Once roasted, the sweet juices and crisp skin of a pigeon is absolutely unmissable - perfect for a rustic, gamey Sunday roast. Their petit size also means that diners get a whole bird to themselves - a thoroughly impressive touch.
The best pigeons for roasting are young birds. As squab (farmed) pigeon are never any older than 1 month old, it’s best to buy these, unless your game merchant can guarantee that wild birds being sold are young (younger wild birds tend to have paler flesh - also look out for birds with a good layer of fat under the skin).
Flavour can be added by stuffing the cavity with traditional stuffing or simply a mixture of herbs, mushrooms or even black pudding. Breast meat tends to dry out more quickly than the legs during roasting, so try laying some bacon rashers over the breast or smothering over some butter. Alternatively, try spatchcocking the pigeon before roasting to help to evenly cook the bird.
While the pigeon is resting, don’t discard the pan juices found in the roasting tin. These can be deglazed to form a rich, flavoursome sauce to accompany the dish - Bryan Webb uses pan juices in his Madeira and brandy sauce. You can discover more ways to cook a whole pigeon on our how to cook guide.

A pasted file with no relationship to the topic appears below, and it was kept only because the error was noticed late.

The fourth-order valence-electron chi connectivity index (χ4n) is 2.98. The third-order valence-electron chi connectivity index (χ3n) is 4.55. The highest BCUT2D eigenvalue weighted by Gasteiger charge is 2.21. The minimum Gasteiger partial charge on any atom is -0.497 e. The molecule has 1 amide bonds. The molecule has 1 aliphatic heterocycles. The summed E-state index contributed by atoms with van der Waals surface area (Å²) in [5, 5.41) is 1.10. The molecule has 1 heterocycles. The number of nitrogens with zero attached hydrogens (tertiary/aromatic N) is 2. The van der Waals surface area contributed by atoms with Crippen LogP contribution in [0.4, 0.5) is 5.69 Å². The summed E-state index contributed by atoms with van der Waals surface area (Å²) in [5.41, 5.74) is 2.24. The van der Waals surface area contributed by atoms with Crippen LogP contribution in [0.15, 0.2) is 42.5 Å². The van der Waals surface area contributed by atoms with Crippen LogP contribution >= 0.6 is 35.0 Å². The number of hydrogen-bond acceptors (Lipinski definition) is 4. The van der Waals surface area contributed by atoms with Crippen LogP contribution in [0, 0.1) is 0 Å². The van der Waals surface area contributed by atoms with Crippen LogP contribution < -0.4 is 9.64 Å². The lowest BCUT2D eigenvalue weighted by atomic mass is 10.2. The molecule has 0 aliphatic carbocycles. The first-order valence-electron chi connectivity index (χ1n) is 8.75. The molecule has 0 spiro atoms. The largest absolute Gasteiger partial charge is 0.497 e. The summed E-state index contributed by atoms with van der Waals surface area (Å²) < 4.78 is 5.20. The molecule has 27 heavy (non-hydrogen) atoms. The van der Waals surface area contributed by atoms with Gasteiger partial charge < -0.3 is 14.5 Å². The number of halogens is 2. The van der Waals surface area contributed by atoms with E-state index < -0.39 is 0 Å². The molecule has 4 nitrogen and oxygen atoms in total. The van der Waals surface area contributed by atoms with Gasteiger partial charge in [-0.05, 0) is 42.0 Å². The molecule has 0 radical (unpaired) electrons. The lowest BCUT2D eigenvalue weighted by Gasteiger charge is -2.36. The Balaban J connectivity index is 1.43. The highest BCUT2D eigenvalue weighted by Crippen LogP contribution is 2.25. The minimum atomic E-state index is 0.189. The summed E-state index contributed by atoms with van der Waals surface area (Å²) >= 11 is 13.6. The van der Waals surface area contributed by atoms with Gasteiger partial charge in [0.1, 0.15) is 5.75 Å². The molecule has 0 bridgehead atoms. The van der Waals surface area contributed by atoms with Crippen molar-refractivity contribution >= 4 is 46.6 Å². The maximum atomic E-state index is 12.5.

Adam Gray serves roast pigeon with a light celeriac salad. The earthy but sweet flavours of celeriac flatter and lighten the meaty flavour, making a perfect starter. For a more hearty, comforting meal, simply serve the pigeon with some redcurrant jelly, pan juices and roasted vegetables.
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